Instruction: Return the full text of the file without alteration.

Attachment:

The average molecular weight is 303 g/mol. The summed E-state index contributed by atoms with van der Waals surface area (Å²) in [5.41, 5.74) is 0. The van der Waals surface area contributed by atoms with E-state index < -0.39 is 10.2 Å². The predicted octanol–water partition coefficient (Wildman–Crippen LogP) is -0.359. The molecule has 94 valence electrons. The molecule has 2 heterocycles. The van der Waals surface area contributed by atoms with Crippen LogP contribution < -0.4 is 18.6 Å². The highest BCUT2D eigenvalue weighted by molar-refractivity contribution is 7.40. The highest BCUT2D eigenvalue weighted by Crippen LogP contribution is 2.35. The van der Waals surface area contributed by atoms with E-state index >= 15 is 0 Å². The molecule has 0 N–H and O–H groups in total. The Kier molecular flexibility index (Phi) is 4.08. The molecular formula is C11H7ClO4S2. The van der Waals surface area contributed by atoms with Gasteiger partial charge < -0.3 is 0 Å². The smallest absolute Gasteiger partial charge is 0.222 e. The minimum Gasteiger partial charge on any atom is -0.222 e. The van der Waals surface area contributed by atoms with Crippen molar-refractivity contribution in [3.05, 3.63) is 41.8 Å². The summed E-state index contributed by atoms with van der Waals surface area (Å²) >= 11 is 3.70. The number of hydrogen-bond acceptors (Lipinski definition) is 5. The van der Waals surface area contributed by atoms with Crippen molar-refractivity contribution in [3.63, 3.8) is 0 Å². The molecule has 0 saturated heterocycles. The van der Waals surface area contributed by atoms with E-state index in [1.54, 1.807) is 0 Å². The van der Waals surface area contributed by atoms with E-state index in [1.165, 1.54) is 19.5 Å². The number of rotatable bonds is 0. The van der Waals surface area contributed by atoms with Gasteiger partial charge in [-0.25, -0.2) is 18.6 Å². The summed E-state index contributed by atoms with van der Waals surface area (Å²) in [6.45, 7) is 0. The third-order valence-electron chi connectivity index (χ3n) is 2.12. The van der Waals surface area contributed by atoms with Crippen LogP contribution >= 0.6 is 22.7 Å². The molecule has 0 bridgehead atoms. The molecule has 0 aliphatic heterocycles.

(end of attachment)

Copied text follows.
The average molecular weight is 303 g/mol. The summed E-state index contributed by atoms with van der Waals surface area (Å²) in [5.41, 5.74) is 0. The van der Waals surface area contributed by atoms with E-state index < -0.39 is 10.2 Å². The predicted octanol–water partition coefficient (Wildman–Crippen LogP) is -0.359. The molecule has 94 valence electrons. The molecule has 2 heterocycles. The van der Waals surface area contributed by atoms with Crippen LogP contribution < -0.4 is 18.6 Å². The highest BCUT2D eigenvalue weighted by molar-refractivity contribution is 7.40. The highest BCUT2D eigenvalue weighted by Crippen LogP contribution is 2.35. The van der Waals surface area contributed by atoms with E-state index >= 15 is 0 Å². The molecule has 0 N–H and O–H groups in total. The Kier molecular flexibility index (Phi) is 4.08. The molecular formula is C11H7ClO4S2. The van der Waals surface area contributed by atoms with Gasteiger partial charge < -0.3 is 0 Å². The smallest absolute Gasteiger partial charge is 0.222 e. The minimum Gasteiger partial charge on any atom is -0.222 e. The van der Waals surface area contributed by atoms with Crippen molar-refractivity contribution in [3.05, 3.63) is 41.8 Å². The summed E-state index contributed by atoms with van der Waals surface area (Å²) >= 11 is 3.70. The number of hydrogen-bond acceptors (Lipinski definition) is 5. The van der Waals surface area contributed by atoms with Crippen molar-refractivity contribution in [3.63, 3.8) is 0 Å². The molecule has 0 saturated heterocycles. The van der Waals surface area contributed by atoms with E-state index in [1.54, 1.807) is 0 Å². The van der Waals surface area contributed by atoms with E-state index in [1.165, 1.54) is 19.5 Å². The number of rotatable bonds is 0. The van der Waals surface area contributed by atoms with Gasteiger partial charge in [-0.25, -0.2) is 18.6 Å². The summed E-state index contributed by atoms with van der Waals surface area (Å²) in [6.45, 7) is 0. The third-order valence-electron chi connectivity index (χ3n) is 2.12. The van der Waals surface area contributed by atoms with Crippen LogP contribution >= 0.6 is 22.7 Å². The molecule has 0 bridgehead atoms. The molecule has 0 aliphatic heterocycles.